Decreased language lateralization is characteristic of psychosis, not auditory hallucinations.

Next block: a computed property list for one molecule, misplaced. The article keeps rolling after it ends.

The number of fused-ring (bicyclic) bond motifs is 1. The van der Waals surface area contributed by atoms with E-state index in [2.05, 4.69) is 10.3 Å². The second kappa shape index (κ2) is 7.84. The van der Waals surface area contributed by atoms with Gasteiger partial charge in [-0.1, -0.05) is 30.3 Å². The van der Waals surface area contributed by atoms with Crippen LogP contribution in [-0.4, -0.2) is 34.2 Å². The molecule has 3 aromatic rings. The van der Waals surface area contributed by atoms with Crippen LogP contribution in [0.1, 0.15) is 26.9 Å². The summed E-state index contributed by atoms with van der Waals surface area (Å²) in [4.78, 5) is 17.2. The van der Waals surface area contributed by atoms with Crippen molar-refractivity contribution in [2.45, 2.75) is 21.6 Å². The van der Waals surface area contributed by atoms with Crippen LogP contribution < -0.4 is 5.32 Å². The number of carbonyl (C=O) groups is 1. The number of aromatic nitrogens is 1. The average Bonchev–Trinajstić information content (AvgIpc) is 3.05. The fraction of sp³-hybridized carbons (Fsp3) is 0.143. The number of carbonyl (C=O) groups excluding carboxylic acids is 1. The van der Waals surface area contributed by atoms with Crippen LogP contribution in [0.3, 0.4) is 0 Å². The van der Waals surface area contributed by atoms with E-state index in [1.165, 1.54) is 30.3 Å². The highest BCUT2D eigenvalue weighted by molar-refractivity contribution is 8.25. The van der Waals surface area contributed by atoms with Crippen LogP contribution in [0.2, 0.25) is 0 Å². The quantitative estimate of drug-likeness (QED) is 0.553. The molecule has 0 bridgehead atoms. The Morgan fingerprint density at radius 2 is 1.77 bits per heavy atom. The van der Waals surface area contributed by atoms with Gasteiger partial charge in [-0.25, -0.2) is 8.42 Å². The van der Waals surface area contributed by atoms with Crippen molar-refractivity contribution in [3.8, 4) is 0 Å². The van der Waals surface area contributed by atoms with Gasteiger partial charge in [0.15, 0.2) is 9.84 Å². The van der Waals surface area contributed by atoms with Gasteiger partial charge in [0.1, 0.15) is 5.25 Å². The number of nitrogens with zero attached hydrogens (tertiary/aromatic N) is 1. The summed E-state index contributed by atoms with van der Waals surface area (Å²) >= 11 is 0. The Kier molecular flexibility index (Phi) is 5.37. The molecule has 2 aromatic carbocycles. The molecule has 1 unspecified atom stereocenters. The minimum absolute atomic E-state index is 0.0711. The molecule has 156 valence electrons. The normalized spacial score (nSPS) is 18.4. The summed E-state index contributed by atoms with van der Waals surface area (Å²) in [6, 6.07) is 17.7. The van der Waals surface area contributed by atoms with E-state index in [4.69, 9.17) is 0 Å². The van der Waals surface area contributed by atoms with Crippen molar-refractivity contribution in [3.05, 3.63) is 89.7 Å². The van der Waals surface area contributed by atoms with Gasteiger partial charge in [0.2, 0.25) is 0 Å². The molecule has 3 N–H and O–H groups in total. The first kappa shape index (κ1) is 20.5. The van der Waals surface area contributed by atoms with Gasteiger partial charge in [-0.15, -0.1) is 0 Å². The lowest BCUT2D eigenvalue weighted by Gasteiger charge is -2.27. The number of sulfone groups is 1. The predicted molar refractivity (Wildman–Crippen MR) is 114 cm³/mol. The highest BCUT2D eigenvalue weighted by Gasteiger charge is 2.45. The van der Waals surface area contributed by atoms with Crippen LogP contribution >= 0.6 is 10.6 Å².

BACKGROUND Quetiapine improves both psychotic symptoms and cognitive function in schizophrenia. The neural basis of these actions is poorly understood. METHODS Three subject groups underwent a single functional magnetic resonance imaging (fMRI) session: drug-naive (n = 7) and quetiapine-treated samples of patients with schizophrenia (n = 8) and a healthy control group (n = 8). The fMRI session included an overt verbal fluency task and a passive auditory stimulation task. RESULTS In the verbal fluency task, there was significantly increased activation in the left inferior frontal cortex in the quetiapine-treated patients and the healthy control sample compared with the drug-naive sample. During auditory stimulation, the healthy control group and stably treated group produced significantly greater activation in the superior temporal gyrus than the drug-naive sample. CONCLUSIONS Quetiapine treatment is associated with altered blood oxygen level-dependent responses in both the prefrontal and temporal cortex that cannot be accounted for by improved task performance subsequent to drug treatment.